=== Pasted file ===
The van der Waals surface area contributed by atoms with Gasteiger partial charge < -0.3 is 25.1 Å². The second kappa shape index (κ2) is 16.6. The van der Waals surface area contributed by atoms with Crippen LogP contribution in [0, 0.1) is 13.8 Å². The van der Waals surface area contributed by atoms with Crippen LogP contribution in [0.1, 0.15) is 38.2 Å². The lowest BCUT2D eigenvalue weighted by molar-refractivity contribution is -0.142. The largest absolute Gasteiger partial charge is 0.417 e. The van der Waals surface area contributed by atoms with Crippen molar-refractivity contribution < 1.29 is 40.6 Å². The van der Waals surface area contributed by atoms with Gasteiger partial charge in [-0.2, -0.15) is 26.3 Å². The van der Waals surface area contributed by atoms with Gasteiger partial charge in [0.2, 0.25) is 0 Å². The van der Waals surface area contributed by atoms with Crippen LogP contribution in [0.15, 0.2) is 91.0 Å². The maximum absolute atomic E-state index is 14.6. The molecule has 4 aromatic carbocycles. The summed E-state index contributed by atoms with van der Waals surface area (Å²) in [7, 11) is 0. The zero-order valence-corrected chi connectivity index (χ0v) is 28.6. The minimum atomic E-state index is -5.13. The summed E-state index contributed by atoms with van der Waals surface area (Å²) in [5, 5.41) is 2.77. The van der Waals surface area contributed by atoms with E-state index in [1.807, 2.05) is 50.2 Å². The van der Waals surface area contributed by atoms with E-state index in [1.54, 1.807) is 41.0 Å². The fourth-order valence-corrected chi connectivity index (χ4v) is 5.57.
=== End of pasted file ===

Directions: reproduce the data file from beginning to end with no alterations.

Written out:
The van der Waals surface area contributed by atoms with Gasteiger partial charge < -0.3 is 25.1 Å². The second kappa shape index (κ2) is 16.6. The van der Waals surface area contributed by atoms with Crippen LogP contribution in [0, 0.1) is 13.8 Å². The van der Waals surface area contributed by atoms with Crippen LogP contribution in [0.1, 0.15) is 38.2 Å². The lowest BCUT2D eigenvalue weighted by molar-refractivity contribution is -0.142. The largest absolute Gasteiger partial charge is 0.417 e. The van der Waals surface area contributed by atoms with Crippen molar-refractivity contribution < 1.29 is 40.6 Å². The van der Waals surface area contributed by atoms with Gasteiger partial charge in [-0.2, -0.15) is 26.3 Å². The van der Waals surface area contributed by atoms with Gasteiger partial charge in [0.2, 0.25) is 0 Å². The van der Waals surface area contributed by atoms with Crippen LogP contribution in [0.15, 0.2) is 91.0 Å². The maximum absolute atomic E-state index is 14.6. The molecule has 4 aromatic carbocycles. The summed E-state index contributed by atoms with van der Waals surface area (Å²) in [7, 11) is 0. The zero-order valence-corrected chi connectivity index (χ0v) is 28.6. The minimum atomic E-state index is -5.13. The summed E-state index contributed by atoms with van der Waals surface area (Å²) in [5, 5.41) is 2.77. The van der Waals surface area contributed by atoms with E-state index in [1.807, 2.05) is 50.2 Å². The van der Waals surface area contributed by atoms with E-state index in [1.54, 1.807) is 41.0 Å². The fourth-order valence-corrected chi connectivity index (χ4v) is 5.57.